So where are we with AI? Well if most scientists are to be believed we are either nowhere, with Chabot’s and various other methodologies not progressing very much since the 1960’s or we are on the verge of the singularity where we all get subjugated and plugged into the great mainframe. At this stage its optimism vs. pessimism. To be honest I’m kind of in the “nowhere” camp.

On the other hand it’s about time some of these computers get some freaking recognition. What about poor old Watson? The computer that won Jeopardy, people talked to it and it talked back and it won a game show. It can be heard at night going, “Where is my car, it’s been 5 years, and I still have not taken possession of my promised vehicle”

Look at him....smug bastard

Look at him….smug bastard

We keep moving the goalposts because we know how the tricks are done. If I had said to someone 50 years ago “I have a natural language computer that can win a game show computing in real time, is that machine intelligent” they would go “Yeah…I think so? Sounds pretty close to me” but because we know that Watson is a brute force computer with access to the internet it’s considered a cheat.

The scientist that were working on AI 40 years ago say things like “Well we knew a computer like Watson was possible, the algorithms were in place the databases were collated but the processing power simply didn’t exist…so we were really looking for something other than just raw horsepower to solve this problem, it’s slightly disappointing that it’s simply power that cracked it.” In a way it’s like they were looking for a magic fix, a soul that we could imbue anything with so we can talk to our toaster in the morning.

It’s like a magic trick, we know how it’s done therefore it’s undervalued. But the reality is that it’s illusion of intelligence is undeniably strong. And watching Watson on Jeopardy even knowing how it’s done it’s hard not to think “Well….not long now”.

Although if you want to change your mind check out these conversation transcripts from 2009

http://www.worldsbestchatbot.com/Competition_Transcripts

Then if you want you can go talk to Eliza a chatbot that was developed in 1966 and see if you think things have come a long way.

http://nlp-addiction.com/eliza/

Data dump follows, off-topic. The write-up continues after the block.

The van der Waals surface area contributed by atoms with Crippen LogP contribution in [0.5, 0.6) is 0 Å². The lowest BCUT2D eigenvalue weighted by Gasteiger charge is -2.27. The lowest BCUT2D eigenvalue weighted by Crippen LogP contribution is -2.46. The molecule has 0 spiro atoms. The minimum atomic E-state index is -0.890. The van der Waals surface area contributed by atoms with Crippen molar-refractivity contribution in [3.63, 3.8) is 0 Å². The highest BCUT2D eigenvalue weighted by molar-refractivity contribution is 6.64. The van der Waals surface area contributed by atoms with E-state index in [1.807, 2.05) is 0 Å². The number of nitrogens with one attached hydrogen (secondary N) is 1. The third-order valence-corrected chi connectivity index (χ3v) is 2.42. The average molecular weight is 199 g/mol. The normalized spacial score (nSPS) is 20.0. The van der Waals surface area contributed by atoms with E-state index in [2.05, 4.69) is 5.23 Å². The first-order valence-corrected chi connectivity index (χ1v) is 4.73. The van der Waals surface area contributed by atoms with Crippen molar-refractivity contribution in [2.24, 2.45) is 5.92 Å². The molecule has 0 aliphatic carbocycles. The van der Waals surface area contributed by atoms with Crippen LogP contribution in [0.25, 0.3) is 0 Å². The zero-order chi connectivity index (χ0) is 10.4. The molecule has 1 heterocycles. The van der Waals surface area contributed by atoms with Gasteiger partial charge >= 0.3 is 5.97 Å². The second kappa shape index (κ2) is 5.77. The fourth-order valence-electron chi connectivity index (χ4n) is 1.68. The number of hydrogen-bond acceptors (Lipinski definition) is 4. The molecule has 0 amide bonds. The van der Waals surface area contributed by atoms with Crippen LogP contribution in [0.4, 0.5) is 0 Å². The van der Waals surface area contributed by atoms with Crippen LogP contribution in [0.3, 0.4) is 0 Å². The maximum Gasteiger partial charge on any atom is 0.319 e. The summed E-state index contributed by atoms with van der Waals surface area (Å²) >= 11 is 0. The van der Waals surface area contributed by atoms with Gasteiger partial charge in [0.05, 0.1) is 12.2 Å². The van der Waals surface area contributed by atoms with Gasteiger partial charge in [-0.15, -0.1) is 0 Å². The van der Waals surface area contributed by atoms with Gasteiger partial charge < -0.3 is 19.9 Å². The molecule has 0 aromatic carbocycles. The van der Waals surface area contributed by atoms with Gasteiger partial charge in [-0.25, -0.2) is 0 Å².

Here we go again!

Chaplaincy Update.

Charlie Chaplin: Still dead

Sorry...it's not your time yet

Sorry…it’s not your time yet

Tony Abbot: Sadly alive and making everyone’s lives a bit of a mess.

tony-abbott-1

Here is Tony being told about the poor whilst attached to a machine that allows him to feel human emotion.

I’ve outlined before why I believe School chaplains are a bad idea. Why organisations like the scripture union are doing more harm than good and why if we really cared about young people we would put registered child psychologists into schools.

It’s not that I’m anti-religion. But I strongly believe that if the government insists on pushing through this insulting half-measure then there should be a secular option. It’s not just individual parents but entire communities who are saying that this is a bad idea and they would prefer a secular individual to be “counselling” their children. And that’s one of the big problems with the program. What are they doing in there? If as the schemes own guidelines say that “Chaplin’s put aside their own faith and pre-conceptions” in order to do their job then what the hell are they actually doing?

But is this scheme that the Australian high court has ruled unconstitutional TWICE now going away?

No it’s not.

Mandatory image

Mandatory image

And I’m not kidding about that it was ruled constitutionally invalid on moral and funding grounds in 2011 and then again to be outside the scope of the government’s ability to fund in late June of this year.

That hasn’t stopped the government though as the scheme is about to be rolled out again this time under a slightly different funding model which will no doubt be challenged again.

And guess what? Yes once more there will not be a secular option. No secular option really makes it seem like the government is trying to push religion on the vulnerable children of Australia (see how I used emotive language there? I learned that from Andrew Bolt).

During a leaked cabinet discussion, Mr Abbott argued that the government should stand by its existing policy. Mr Abbott argued the scheme’s original intent was supporting pastoral care in schools and that should remain its focus.

But HOW does it support pastoral care except by having a religious presence in schools and having chaplains act as councillors when they are not properly trained for such a role.

Doctor Who: Deep Breath Review!

Ok so every man and his dog is going to review the new Doctor who epp since Doctor who is now wildly popular and socially acceptable. “Take that other kids in year 7!” not that I’m bitter at all. But since I used to review Doctor Who professionally (and the habit dies hard)  here’s my take.